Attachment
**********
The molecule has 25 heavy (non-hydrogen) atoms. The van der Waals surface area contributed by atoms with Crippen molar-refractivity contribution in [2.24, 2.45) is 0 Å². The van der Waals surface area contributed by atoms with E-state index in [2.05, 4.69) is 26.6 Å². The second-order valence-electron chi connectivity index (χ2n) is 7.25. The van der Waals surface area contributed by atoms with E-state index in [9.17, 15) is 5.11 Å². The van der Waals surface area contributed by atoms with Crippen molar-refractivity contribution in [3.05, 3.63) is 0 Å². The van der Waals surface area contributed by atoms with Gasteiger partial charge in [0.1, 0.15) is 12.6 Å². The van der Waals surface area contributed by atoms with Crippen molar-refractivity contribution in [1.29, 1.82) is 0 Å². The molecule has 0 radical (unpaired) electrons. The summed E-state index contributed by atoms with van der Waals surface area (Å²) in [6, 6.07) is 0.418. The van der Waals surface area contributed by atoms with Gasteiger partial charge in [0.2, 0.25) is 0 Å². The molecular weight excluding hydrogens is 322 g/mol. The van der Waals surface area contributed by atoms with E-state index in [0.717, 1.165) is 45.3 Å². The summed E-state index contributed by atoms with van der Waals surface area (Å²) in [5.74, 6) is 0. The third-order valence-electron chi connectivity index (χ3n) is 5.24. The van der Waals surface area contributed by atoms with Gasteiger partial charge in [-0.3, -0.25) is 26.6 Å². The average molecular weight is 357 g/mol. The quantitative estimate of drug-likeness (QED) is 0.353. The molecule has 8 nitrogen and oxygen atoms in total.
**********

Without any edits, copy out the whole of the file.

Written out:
The molecule has 25 heavy (non-hydrogen) atoms. The van der Waals surface area contributed by atoms with Crippen molar-refractivity contribution in [2.24, 2.45) is 0 Å². The van der Waals surface area contributed by atoms with E-state index in [2.05, 4.69) is 26.6 Å². The second-order valence-electron chi connectivity index (χ2n) is 7.25. The van der Waals surface area contributed by atoms with E-state index in [9.17, 15) is 5.11 Å². The van der Waals surface area contributed by atoms with Crippen molar-refractivity contribution in [3.05, 3.63) is 0 Å². The van der Waals surface area contributed by atoms with Gasteiger partial charge in [0.1, 0.15) is 12.6 Å². The van der Waals surface area contributed by atoms with Crippen molar-refractivity contribution in [1.29, 1.82) is 0 Å². The molecule has 0 radical (unpaired) electrons. The summed E-state index contributed by atoms with van der Waals surface area (Å²) in [6, 6.07) is 0.418. The van der Waals surface area contributed by atoms with Gasteiger partial charge in [0.2, 0.25) is 0 Å². The molecular weight excluding hydrogens is 322 g/mol. The van der Waals surface area contributed by atoms with E-state index in [0.717, 1.165) is 45.3 Å². The summed E-state index contributed by atoms with van der Waals surface area (Å²) in [5.74, 6) is 0. The third-order valence-electron chi connectivity index (χ3n) is 5.24. The van der Waals surface area contributed by atoms with Gasteiger partial charge in [-0.3, -0.25) is 26.6 Å². The average molecular weight is 357 g/mol. The quantitative estimate of drug-likeness (QED) is 0.353. The molecule has 8 nitrogen and oxygen atoms in total.